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Looking Ahead

Forages & Grains

Corn

Soybeans

Fruits

Vegetables

Nursery & Forest

Degree Days

Vegetables
Volume 63 Number 15 Date 08/16/2018


SQUASH BUG - Growers of melons, pumpkins and squash should continue to inspect plants for squash bug adults, nymphs and eggs as fruits ripen. Most crops have matured beyond the critical period of control (seedling and flowering stages), but squash bug feeding is expected to persist throughout fall, causing aesthetic damage and, in extreme cases, killing plants. Late-season control consists of disposing of cucurbit foliage and plant debris around the garden to eliminate overwintering sites and help reduce next year's squash bug population.

LATE BLIGHT - UW-Extension Vegetable Pathologist Dr. Amanda Gevens reports that late blight has been confirmed in potato fields in Adams and Marquette counties. This disease could begin to spread rapidly if weather conditions turn cool and damp in coming weeks, causing entire plants to decline and die in as few as 7-10 days. Gardeners are advised to increase monitoring of potato and tomato plants for signs of infection, including brownish-black water soaked leaf lesions, dark stem lesions or sunken golden- to dark brown spots with distinct rings on the fruit surface. Removal and destruction of infected plants is required if lesions are noticed. Composting will not generate sufficient heat to kill the pathogen and is discouraged for infected materials.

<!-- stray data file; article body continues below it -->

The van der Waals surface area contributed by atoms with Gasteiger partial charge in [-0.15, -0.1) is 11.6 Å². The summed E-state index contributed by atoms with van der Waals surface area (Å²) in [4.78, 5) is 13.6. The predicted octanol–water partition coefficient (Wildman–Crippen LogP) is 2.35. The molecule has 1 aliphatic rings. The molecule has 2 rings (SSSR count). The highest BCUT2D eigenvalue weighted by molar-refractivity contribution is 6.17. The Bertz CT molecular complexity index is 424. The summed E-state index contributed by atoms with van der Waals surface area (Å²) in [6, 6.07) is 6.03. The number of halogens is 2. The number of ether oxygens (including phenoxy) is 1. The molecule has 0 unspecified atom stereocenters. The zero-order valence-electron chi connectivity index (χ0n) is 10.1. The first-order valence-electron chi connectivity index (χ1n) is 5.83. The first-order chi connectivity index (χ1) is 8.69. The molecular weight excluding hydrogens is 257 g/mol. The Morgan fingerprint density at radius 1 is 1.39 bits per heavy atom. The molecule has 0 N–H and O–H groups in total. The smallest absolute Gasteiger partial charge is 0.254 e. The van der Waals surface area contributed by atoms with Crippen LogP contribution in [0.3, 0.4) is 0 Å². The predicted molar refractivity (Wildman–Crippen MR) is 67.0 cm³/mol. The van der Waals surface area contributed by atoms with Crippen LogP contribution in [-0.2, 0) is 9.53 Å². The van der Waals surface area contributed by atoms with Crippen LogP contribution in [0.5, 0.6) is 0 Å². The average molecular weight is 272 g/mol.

ONION MAGGOT - Late-summer flies are emerging across southern Wisconsin. Emergence is expected to begin next week in the central areas, following the accumulation of 3,230 degree days (base 40F). Larvae from this third and final generation will overwinter in cull onions or bulbs left behind in fields. Proper sanitation and rotating to a non-crop host are recommended for growers who experienced onion maggot problems earlier this season.

CABBAGE LOOPER - Migrants are expected to continue arriving this month, and increased scouting is advised beginning now and through early September. A 10% infestation threshold is suggested from early heading until harvest to protect the market quality of cabbage. The same threshold applies to broccoli and cauliflower once flowers or curds begin to develop.

-- Krista Hamilton, DATCP Entomologist